1. Continue to Android largely as is but with whatever modifications it can get away with, in order to reduce (but not eliminate) fragmentation. Tools to do this include giving preferential treatment for new OS versions, which we saw most recently with 3.0 Honeycomb. In this case, you may have noted how all 3.0 Honeycomb products announced to date are stock Android, not the skins usually provided by HTC, Samsung and others. This will change soon, at least on the software side, but Google is at least attempting to steer the market for a few months in the direction of its "plain vanilla" offering -- which is frankly what most consumers want anyway, at least so far.

2. Offer an all-new OS where it adopts -- at a minimum -- the Microsoft "total control but with some hardware makers" approach. Google would offer a very tightly controlled smartphone Chrome OS with hardware chassis specs to the usual suspects Samsung, HTC, LG, Motorola, Sony Ericsson, Dell and many others. The emerging problem here would be that at least a couple of these guys -- Samsung and Motorola -- are or appear to be on their way to their own vertical integration with their own cloud OS ecosystems.

What kind of approach would this be for Google in terms of dealing with the wireless carriers? I think this new Chrome OS smartphone would be treated as one of the current cellular (including LTE soon) tablets such as Apple's iPad or the Motorola Xoom, just to mention two of the most prominent examples. The Google Smartphone would be sold largely unsubsidized with no contract necessary. One reason this may be feasible is that the cost would be lower as I discussed below. I don't know if this means a $399 price point or whatever, but I think $299 could be within reach for at least a lower-end version.

It's pretty clear that an initial version of the Google Smartphone would have to rely on the existing cellular data technologies employed around the world: HSPA, LTE and WiMax. Over time, Google would probably also pioneer the white spaces technology, but it's unclear if that would make it to market by 2013 or rather by 2014 or 2015. My guess is later rather than sooner for the white spaces networks. For the U.S. market in the near term (2012-2013) it seems clear that LTE would make for a best-selling option given the strong network performance at 700 MHz on both the Verizon and AT&T operators.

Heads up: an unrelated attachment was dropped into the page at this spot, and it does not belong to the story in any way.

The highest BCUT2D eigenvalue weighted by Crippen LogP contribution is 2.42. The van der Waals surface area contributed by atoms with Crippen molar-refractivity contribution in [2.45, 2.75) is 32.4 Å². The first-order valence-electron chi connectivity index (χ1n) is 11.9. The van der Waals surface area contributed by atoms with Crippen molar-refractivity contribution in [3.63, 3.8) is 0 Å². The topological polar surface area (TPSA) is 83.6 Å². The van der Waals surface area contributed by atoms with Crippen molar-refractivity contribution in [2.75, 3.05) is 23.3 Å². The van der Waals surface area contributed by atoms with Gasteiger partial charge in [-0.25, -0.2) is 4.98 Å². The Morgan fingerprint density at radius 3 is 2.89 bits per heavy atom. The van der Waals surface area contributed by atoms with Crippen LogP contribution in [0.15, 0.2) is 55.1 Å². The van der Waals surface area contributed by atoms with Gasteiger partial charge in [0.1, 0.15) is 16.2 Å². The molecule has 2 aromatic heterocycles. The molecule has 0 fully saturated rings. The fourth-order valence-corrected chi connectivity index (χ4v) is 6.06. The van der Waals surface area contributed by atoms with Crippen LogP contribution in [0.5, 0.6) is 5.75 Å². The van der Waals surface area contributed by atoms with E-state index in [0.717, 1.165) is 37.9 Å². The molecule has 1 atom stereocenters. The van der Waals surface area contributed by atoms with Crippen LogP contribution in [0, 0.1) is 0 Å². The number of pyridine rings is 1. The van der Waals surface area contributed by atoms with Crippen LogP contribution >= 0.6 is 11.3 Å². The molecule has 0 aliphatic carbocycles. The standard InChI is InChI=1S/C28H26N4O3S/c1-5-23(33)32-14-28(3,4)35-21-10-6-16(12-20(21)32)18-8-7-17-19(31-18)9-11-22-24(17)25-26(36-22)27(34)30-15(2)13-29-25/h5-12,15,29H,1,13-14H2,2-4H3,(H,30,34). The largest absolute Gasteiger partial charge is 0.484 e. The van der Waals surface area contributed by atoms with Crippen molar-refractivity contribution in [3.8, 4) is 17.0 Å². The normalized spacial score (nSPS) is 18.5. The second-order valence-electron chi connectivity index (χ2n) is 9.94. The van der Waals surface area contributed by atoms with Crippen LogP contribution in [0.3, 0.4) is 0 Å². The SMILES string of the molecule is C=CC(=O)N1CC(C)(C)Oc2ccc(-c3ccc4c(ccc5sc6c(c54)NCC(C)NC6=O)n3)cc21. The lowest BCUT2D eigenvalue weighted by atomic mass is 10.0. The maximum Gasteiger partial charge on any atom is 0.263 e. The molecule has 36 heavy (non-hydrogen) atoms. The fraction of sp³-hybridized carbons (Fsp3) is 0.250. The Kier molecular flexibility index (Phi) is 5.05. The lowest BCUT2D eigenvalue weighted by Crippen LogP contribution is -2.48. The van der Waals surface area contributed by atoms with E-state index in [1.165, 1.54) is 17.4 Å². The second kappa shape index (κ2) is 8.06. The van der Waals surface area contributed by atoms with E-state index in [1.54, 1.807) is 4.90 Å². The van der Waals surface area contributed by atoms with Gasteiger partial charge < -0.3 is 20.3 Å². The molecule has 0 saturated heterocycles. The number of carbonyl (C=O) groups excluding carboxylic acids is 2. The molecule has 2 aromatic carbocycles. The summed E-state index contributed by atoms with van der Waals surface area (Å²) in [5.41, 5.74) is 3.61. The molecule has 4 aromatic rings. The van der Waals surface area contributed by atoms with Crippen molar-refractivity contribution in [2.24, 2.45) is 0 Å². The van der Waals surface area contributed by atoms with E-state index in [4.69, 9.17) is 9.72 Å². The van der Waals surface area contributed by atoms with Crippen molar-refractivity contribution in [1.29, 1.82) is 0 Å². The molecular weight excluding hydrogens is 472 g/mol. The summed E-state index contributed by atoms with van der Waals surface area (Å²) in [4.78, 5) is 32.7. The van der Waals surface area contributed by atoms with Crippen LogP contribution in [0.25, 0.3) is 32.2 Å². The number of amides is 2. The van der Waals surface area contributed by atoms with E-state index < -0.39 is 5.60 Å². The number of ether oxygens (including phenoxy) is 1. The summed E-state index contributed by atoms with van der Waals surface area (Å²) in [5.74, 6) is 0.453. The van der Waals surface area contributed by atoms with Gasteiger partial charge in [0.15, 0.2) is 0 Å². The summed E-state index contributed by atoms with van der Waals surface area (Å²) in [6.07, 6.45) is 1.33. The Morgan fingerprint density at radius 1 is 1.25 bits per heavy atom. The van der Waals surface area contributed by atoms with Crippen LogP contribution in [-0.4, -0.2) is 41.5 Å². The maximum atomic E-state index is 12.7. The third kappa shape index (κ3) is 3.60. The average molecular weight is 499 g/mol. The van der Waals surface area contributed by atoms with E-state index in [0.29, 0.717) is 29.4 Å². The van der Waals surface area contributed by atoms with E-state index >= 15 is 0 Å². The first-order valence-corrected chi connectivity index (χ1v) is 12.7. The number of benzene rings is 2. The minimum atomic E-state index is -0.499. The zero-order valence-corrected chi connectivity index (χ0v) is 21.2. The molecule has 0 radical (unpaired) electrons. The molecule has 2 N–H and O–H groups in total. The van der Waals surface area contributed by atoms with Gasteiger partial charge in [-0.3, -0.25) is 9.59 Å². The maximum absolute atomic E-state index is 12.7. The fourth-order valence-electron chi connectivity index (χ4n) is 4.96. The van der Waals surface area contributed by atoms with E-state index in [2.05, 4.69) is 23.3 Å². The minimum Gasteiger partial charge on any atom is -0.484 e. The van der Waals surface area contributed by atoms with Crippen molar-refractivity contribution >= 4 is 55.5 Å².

What about voice? In this data-only Chrome OS-based Google Smartphone, voice would be pure VoIP using the kind of desktop-lookalike client of Google Voice in combination with Google Talk. This kind of offering from Google is way overdue anyway, it already being over 18 months since it acquired Gizmo5, so one would surely expect it in the Google phone. Carriers would just have to swallow the fact that they are being "reduced" to being a pipe provider -- but that's where they already are on the iPad2 and the Motorola Xoom, for example. As I pointed out in essays published already in 2003, however, there is nothing wrong or demeaning in being a pipe provider. Data is very important and the fundamental way to differentiate a carrier.

What is the remaining dilemma for Google? I think Google has the capacity to entirely spec its own hardware, and therefore simply branding it something like "Google Smartphone" or equivalent (surely they can come up with something better, but you get the point). This maximizes the probability of keeping the project secret until the very end, and could perhaps enhance Google's ability to maximize the integrated user experience. That said, if Google feels that it could control the user experience built on a tightly controlled hardware chassis spec just like Microsoft Windows 7 Phone, it could at least try to see if a company such as HTC or Dell would be willing to bend to its total wishes and help it along with a branded hardware design.

Several powerful and many recent trends appear to point to the idea that Google will create its own alternative to Android, and that this alternative will be very tightly controlled -- at least as controlled as Windows 7 Phone, possibly as tightly controlled as iOS, BlackBerry or HP's WebOS. It would be able to make more secure devices, built on a pure IP data platform with only VoIP, and counter new competitive moves from Samsung and possibly Motorola Mobility, if they go their own independent cloud OS smartphone ways.

I call this strategy for Google "two torpedoes in the water" -- one being Android and the other being Chrome OS.

Timing? This project likely already started several months ago, and given the simplified lack of carrier certification (data-only and over-the-top VoIP tablet mode instead of circuit-switched phone mode), a 2012 launch looks very much realistic.

At the time of publication, Wahlman was long AAPL, GOOG and RIMM.